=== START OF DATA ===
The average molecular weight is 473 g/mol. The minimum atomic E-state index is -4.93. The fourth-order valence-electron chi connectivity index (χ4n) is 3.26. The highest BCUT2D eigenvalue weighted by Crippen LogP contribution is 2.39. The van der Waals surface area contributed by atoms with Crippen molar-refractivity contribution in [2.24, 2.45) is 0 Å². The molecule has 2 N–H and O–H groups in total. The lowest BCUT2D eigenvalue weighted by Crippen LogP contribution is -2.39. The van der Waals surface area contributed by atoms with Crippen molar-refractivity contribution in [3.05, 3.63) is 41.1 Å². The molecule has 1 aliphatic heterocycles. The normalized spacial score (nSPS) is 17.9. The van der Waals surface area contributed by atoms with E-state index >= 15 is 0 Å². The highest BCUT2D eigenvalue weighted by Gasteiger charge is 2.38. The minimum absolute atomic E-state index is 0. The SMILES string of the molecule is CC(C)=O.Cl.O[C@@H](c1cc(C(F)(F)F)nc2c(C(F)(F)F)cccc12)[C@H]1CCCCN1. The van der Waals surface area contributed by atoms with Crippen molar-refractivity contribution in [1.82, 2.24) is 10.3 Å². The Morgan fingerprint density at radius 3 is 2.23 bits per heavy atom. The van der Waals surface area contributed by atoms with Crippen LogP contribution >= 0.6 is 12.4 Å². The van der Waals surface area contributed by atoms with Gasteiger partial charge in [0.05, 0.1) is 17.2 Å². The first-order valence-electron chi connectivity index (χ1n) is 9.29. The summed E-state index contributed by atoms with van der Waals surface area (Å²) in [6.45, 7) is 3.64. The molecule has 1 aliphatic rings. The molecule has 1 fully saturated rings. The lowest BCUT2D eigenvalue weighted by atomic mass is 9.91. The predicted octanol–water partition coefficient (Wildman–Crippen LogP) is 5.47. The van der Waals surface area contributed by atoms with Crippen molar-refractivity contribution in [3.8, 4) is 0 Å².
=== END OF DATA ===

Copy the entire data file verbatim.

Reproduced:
The average molecular weight is 473 g/mol. The minimum atomic E-state index is -4.93. The fourth-order valence-electron chi connectivity index (χ4n) is 3.26. The highest BCUT2D eigenvalue weighted by Crippen LogP contribution is 2.39. The van der Waals surface area contributed by atoms with Crippen molar-refractivity contribution in [2.24, 2.45) is 0 Å². The molecule has 2 N–H and O–H groups in total. The lowest BCUT2D eigenvalue weighted by Crippen LogP contribution is -2.39. The van der Waals surface area contributed by atoms with Crippen molar-refractivity contribution in [3.05, 3.63) is 41.1 Å². The molecule has 1 aliphatic heterocycles. The normalized spacial score (nSPS) is 17.9. The van der Waals surface area contributed by atoms with E-state index >= 15 is 0 Å². The highest BCUT2D eigenvalue weighted by Gasteiger charge is 2.38. The minimum absolute atomic E-state index is 0. The SMILES string of the molecule is CC(C)=O.Cl.O[C@@H](c1cc(C(F)(F)F)nc2c(C(F)(F)F)cccc12)[C@H]1CCCCN1. The van der Waals surface area contributed by atoms with Crippen molar-refractivity contribution in [1.82, 2.24) is 10.3 Å². The Morgan fingerprint density at radius 3 is 2.23 bits per heavy atom. The van der Waals surface area contributed by atoms with Crippen LogP contribution >= 0.6 is 12.4 Å². The van der Waals surface area contributed by atoms with Gasteiger partial charge in [0.05, 0.1) is 17.2 Å². The first-order valence-electron chi connectivity index (χ1n) is 9.29. The summed E-state index contributed by atoms with van der Waals surface area (Å²) in [6.45, 7) is 3.64. The molecule has 1 aliphatic rings. The molecule has 1 fully saturated rings. The lowest BCUT2D eigenvalue weighted by atomic mass is 9.91. The predicted octanol–water partition coefficient (Wildman–Crippen LogP) is 5.47. The van der Waals surface area contributed by atoms with Crippen molar-refractivity contribution in [3.8, 4) is 0 Å².